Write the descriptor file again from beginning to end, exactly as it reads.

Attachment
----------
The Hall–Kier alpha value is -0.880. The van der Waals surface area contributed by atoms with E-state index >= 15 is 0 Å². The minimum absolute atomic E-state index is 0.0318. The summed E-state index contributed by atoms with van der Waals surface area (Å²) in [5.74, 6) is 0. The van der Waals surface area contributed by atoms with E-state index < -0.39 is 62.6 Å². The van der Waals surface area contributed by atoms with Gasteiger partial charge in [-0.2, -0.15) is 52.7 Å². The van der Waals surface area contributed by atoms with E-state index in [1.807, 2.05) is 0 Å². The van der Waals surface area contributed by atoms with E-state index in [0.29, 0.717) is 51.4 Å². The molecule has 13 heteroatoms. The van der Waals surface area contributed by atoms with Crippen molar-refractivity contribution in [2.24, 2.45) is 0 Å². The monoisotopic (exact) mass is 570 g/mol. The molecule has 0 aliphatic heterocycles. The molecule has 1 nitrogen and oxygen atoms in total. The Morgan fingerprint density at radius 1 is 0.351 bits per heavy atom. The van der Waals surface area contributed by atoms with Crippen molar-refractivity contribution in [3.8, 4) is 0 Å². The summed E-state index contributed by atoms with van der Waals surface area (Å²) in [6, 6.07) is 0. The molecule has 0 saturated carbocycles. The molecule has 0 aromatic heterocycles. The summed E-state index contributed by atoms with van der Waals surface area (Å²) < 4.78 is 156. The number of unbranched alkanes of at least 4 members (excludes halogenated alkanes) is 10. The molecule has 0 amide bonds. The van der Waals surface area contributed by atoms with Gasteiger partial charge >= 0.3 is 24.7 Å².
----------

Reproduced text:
The Hall–Kier alpha value is -0.880. The van der Waals surface area contributed by atoms with E-state index >= 15 is 0 Å². The minimum absolute atomic E-state index is 0.0318. The summed E-state index contributed by atoms with van der Waals surface area (Å²) in [5.74, 6) is 0. The van der Waals surface area contributed by atoms with E-state index < -0.39 is 62.6 Å². The van der Waals surface area contributed by atoms with Gasteiger partial charge in [-0.2, -0.15) is 52.7 Å². The van der Waals surface area contributed by atoms with E-state index in [1.807, 2.05) is 0 Å². The van der Waals surface area contributed by atoms with E-state index in [0.29, 0.717) is 51.4 Å². The molecule has 13 heteroatoms. The van der Waals surface area contributed by atoms with Crippen molar-refractivity contribution in [2.24, 2.45) is 0 Å². The monoisotopic (exact) mass is 570 g/mol. The molecule has 0 aliphatic heterocycles. The molecule has 1 nitrogen and oxygen atoms in total. The Morgan fingerprint density at radius 1 is 0.351 bits per heavy atom. The van der Waals surface area contributed by atoms with Crippen molar-refractivity contribution in [3.8, 4) is 0 Å². The summed E-state index contributed by atoms with van der Waals surface area (Å²) in [6, 6.07) is 0. The molecule has 0 saturated carbocycles. The molecule has 0 aromatic heterocycles. The summed E-state index contributed by atoms with van der Waals surface area (Å²) < 4.78 is 156. The number of unbranched alkanes of at least 4 members (excludes halogenated alkanes) is 10. The molecule has 0 amide bonds. The van der Waals surface area contributed by atoms with Gasteiger partial charge >= 0.3 is 24.7 Å².